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Feeding Bearded Dragons – A Review of Zoo Med Bearded Dragon Food

Commercially-prepared diets for reptiles have become quite popular lately, but we do not have long-term research concerning the value of most.  However, when used with care, some can simplify the feeding of certain species while contributing to their health.  Reptomin, for example, is used in many major zoos, and I relied upon it heavily during my years working at the Bronx Zoo’s Reptile House.  Success with commercial diets is a matter of choosing one produced by a well-respected company, and pairing it with natural food items in the proper proportions.  Today I’ll review one such product now marketed by a leader in pet reptile nutrition, Zoo Med’s Bearded Dragon Food (Adult and Juvenile).

t204480The Evolution of Prepared Diets

The Inland Bearded Dragon, Pagona vitticeps, is likely the world’s most popular lizard pet.  Yet this fascinating lizard was virtually unknown in the USA, even in zoos, not long ago.  Indeed, many lizard enthusiasts are surprised to learn that all pet trade animals seem to have originated from a small group smuggled out of Australia to Germany in the early 1980’s (please see this article for further information).

Due to the great interest in keeping and breeding this species, hobbyists and pet supply companies have researched its captive husbandry quite thoroughly.  As a result, we now know have a very good understanding of the Bearded Dragon’s dietary needs, health care and reproduction (please see articles linked below).  An interesting offshoot of this work has been the formulation of several prepared Bearded Dragon diets.  Because of the care and research that Zoo Med puts into all of its products, and the company’s outstanding reputation among professional zookeepers and private hobbyists alike, I favor the Zoo Med’s formula over others.

Using Bearded Dragon Pellets

Zoo Med Bearded Dragon Food is not intended to be used as the sole diet for either adult or juvenile lizards.  Rather, it is best viewed as a nutritious part of a well-balanced and varied diet.

Bearded Dragon

Uploaded to Wikipedia Commons by Greg Hume

The product is in pellet form, and contains 24% protein.  Fiber and calcium are also included.  Young Bearded Dragons – up to age 12 months or so – are highly carnivorous in the wild, and likely need comparatively more protein than do adults.  A wide variety of insects should be offered…canned insects mixed into a dish with pellets may encourage them to try the new food.

Adults include a good deal of plant material in their diet, and seem to take readily to the fruity taste of Zoo Med Pellets.  Moistening the food and adding a favorite vegetable will increase acceptability.  Please see the articles linked below, or post any questions you may have, if you’d like detailed information on feeding bearded dragons.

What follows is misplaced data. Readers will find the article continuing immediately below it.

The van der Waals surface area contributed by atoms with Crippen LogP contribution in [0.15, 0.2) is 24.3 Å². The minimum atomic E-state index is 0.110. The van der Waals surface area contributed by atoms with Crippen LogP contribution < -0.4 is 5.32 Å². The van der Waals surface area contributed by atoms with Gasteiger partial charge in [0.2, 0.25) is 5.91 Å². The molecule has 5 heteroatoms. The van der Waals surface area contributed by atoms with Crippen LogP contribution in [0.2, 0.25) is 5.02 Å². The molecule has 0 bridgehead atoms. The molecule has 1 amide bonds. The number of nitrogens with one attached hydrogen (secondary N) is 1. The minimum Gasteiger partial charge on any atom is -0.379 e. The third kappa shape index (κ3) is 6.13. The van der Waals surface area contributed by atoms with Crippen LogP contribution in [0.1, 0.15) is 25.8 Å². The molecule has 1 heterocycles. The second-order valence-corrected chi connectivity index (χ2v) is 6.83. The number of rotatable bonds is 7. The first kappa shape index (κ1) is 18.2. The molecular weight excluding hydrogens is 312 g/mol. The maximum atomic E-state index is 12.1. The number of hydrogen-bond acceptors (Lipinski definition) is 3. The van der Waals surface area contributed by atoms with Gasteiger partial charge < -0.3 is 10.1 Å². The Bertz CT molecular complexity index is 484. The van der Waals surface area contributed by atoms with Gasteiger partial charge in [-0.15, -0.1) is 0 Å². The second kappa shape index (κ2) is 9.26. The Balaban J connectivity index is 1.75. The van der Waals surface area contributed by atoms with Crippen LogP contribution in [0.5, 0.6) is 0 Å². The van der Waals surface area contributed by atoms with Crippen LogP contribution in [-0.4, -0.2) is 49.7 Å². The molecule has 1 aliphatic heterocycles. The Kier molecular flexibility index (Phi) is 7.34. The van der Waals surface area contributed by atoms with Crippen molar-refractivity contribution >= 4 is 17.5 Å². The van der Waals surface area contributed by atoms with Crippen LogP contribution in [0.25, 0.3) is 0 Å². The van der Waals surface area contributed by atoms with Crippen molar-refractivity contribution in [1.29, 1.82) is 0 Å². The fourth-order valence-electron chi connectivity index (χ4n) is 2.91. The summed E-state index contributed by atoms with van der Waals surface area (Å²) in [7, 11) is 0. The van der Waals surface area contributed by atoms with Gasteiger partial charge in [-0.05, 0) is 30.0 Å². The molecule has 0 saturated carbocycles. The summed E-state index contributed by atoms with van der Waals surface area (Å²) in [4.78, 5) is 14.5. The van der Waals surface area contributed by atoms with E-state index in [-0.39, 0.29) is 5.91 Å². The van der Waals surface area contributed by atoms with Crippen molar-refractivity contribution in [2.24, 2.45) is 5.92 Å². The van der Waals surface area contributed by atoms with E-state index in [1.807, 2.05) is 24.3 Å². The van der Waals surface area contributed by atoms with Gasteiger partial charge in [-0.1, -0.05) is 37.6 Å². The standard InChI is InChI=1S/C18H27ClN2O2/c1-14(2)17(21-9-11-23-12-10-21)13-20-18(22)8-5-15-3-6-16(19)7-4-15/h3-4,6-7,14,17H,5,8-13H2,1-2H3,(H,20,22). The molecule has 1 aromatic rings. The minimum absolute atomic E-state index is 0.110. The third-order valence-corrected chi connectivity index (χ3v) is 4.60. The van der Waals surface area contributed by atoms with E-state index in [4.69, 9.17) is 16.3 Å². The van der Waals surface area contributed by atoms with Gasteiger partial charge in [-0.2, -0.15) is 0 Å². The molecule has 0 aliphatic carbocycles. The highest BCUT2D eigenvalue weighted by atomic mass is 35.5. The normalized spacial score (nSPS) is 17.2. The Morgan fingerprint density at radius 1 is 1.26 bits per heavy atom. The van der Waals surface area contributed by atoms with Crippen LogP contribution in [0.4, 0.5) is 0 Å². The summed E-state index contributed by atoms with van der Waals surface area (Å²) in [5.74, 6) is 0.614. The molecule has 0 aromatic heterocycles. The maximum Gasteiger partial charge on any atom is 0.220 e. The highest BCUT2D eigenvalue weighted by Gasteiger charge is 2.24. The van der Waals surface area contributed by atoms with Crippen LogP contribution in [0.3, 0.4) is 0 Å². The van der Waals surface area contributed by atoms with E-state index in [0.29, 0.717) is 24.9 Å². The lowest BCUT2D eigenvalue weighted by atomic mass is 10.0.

Important Ingredients

I was happy to see that a number of highly nutritious vegetables and greens are used in the preparation of Zoo Med’s product.  Several of these, including kale, mustard greens, dandelion, and collard greens, formed the basis of the herbivorous reptile salad I used at the Bronx Zoo.

p34860It is not recommended that one add powdered vitamins and minerals to Zoo Med Bearded Dragon Pellets, but I would continue to use these on other foods.  My favorites are ReptiCalcium and ReptiVite.  Please post below for further information.

As usual, Zoo Med has posted detailed nutritional information about this new product.  You can view the ingredients list here.



Further Reading

Bearded Dragon Care

Bearded Dragon Health: Atadenovirus or Wasting Disease



  1. avatar

    Wish that I could get a bearded dragon 🙁 They’re adorable and I’d love to have a lizard that is fairly docile.

    Last year my boyfriend let me pick out a birthday present at the pet store, but discouraged me from getting one and I ultimately chose a leopard gecko. Definitely don’t regret getting it, because it’s super cute and has a lot of personality, but it definitely isn’t content sitting on a lap haha.

    Maybe someday 🙂

  2. avatar

    Hello Frank 🙂

    Thanks for the additional links to leopard gecko diets – I too am a proud owner of a gorgeous six year old leo 🙂

    However, I recently adopted a five year old bearded dragon from a young (and I’m guessing relatively inexperienced) owner, who reassured me that the beardie was extremely keen to eat a variety of greens, with the odd insect as a treat. I don’t think he was being entirely honest as my new pet hasn’t touched cucumbers, rocket, apples etc. that I have presented to him over the last few weeks. He does eat mealworms very enthusiastically though. Would you have any tips to share with me in order to encourage him to eat properly?

    Thanks for taking the time to read this,


    • avatar

      Hello Naomi,

      My pleasure…

      It may be difficult to change the animal’s diet if it has been taking mainly insects for several years; try keeping him hungry for several days (a 5-7 day fast will do no harm, and works wonders for the appetite) and then offer a mixed salad with just 1-2 mealworms tossed in to attract his attention. Some ideas for vegetables/greens that may be tried can be found in this article.

      mealworms should only be used on rare occasions; linked to intestinal blockages and are not great, nutrition-wise (please see this article for hints on use). A wide variety of insects should be offered; please see this article.

      Please let me know how all goes, best, Frank

  3. avatar

    Hello Frank

  4. avatar